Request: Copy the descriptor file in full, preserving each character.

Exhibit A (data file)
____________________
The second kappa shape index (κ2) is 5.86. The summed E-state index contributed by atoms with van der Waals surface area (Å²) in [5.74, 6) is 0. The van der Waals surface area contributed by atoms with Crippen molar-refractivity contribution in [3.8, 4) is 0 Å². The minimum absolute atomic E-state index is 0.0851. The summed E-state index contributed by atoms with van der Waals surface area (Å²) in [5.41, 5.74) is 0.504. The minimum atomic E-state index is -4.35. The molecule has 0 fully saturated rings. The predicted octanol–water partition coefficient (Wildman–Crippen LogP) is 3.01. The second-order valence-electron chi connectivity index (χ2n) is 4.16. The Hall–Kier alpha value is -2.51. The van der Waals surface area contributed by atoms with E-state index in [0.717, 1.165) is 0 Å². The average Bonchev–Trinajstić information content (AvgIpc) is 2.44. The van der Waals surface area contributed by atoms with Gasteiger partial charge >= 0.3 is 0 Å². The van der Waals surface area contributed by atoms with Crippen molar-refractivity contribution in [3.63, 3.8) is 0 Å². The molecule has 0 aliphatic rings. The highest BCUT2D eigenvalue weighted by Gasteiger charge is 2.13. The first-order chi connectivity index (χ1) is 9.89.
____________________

The second kappa shape index (κ2) is 5.86. The summed E-state index contributed by atoms with van der Waals surface area (Å²) in [5.74, 6) is 0. The van der Waals surface area contributed by atoms with Crippen molar-refractivity contribution in [3.8, 4) is 0 Å². The minimum absolute atomic E-state index is 0.0851. The summed E-state index contributed by atoms with van der Waals surface area (Å²) in [5.41, 5.74) is 0.504. The minimum atomic E-state index is -4.35. The molecule has 0 fully saturated rings. The predicted octanol–water partition coefficient (Wildman–Crippen LogP) is 3.01. The second-order valence-electron chi connectivity index (χ2n) is 4.16. The Hall–Kier alpha value is -2.51. The van der Waals surface area contributed by atoms with E-state index in [0.717, 1.165) is 0 Å². The average Bonchev–Trinajstić information content (AvgIpc) is 2.44. The van der Waals surface area contributed by atoms with Gasteiger partial charge >= 0.3 is 0 Å². The van der Waals surface area contributed by atoms with Crippen molar-refractivity contribution in [3.63, 3.8) is 0 Å². The molecule has 0 aliphatic rings. The highest BCUT2D eigenvalue weighted by Gasteiger charge is 2.13. The first-order chi connectivity index (χ1) is 9.89.